Executive Order Temporarily Suspending Entry of Immigrants

20:42 23 April in News Updates

Presidential Proclamation Temporarily Suspending Entry on Immigrant Visas for 60 Days

Following a Tweet late Monday night indicating he would temporarily suspend immigration into the United States, on Wednesday, April 22, 2020 President Trump issued an Executive Order:  Proclamation Suspending Entry of Immigrants Who Present Risk to the U.S. Labor Market During the Economic Recovery Following the COVID-19 Outbreak.

The proclamation will become effective on Thursday, April 23,2020 at 11:59 PM EDT and will be in effect for 60 days, until June 22, 2020 at 11:59 PM EDT.  Within 50 days,the Department of Homeland Security and the Department of Labor shall recommend whether the President should continue or modify the proclamation.

Who Does the Order Affect?

Immigrant Visas (Permanent residency/ green card process)

The proclamation suspends the entry to the United states of individuals on immigrant visas for a period of 60 days.  It applies only to individuals processing immigrant visas at U.S. consulates abroad, and also exempts a number of categories of immigrant visas – see below.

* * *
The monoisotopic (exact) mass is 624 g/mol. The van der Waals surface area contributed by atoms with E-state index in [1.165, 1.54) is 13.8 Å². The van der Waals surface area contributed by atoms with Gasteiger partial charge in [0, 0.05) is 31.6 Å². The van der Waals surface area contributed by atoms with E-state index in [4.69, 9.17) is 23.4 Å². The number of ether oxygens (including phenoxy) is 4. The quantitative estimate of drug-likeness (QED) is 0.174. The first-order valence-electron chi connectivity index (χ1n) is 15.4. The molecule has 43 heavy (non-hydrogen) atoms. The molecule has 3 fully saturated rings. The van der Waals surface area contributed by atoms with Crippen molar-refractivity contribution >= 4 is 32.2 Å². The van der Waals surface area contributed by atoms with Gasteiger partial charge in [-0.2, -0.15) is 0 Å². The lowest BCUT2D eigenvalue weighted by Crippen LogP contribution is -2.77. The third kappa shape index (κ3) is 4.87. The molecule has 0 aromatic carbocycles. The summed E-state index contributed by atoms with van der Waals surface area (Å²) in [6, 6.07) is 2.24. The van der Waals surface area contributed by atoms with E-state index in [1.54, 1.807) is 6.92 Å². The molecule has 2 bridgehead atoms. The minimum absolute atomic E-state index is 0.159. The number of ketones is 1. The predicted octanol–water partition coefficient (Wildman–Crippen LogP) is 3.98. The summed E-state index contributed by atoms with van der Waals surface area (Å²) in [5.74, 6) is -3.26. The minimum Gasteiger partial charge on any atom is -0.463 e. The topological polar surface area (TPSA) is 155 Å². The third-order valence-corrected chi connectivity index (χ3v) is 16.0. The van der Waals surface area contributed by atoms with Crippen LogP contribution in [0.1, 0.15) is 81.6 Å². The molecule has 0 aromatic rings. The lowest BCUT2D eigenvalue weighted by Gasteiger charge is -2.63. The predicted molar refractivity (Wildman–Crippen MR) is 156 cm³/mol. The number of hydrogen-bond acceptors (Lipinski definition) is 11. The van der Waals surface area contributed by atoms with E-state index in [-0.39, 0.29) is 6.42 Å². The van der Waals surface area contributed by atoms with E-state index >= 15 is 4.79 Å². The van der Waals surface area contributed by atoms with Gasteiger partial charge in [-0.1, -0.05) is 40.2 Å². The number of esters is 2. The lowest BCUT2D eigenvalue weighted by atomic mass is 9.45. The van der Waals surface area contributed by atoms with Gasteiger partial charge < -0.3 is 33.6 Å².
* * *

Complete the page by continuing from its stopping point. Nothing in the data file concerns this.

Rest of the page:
This order does not restrict the ability to file immigrant applications with USCIS, and will only impact entry and visa issuance of the affected immigrants.   That is, the order does not impact applications for I-485 adjustment of status with USCIS in the United States, nor any steps in the green card process such as the PERM labor certification and I-140 immigrant petition filings.

Nonimmigrant visas (temporary visas)

At this time, the proclamation has no impact on any nonimmigrant visa classifications (H-1B, E-1/2, L-1, O-1, TN, etc.).  However, the order does contain a provision which states:

Sec6.  Additional Measures.  Within 30 days of the effective date of this proclamation, the Secretary of Labor and the Secretary of Homeland Security, in consultation with the Secretary of State, shall review nonimmigrant programs and shall recommend to me other measures appropriate to stimulate the United States economy and ensure the prioritization, hiring, and employment of United States workers.

Therefore, it is possible additional requirements related to non-immigrant visas will be implemented.   We will continue to monitor and advise as additional information becomes available.

Who Does the Order Exempt?

The proclamation does NOT apply to:

  • Individuals who have an immigrant visa that is valid on the effective date (April 23, 2020);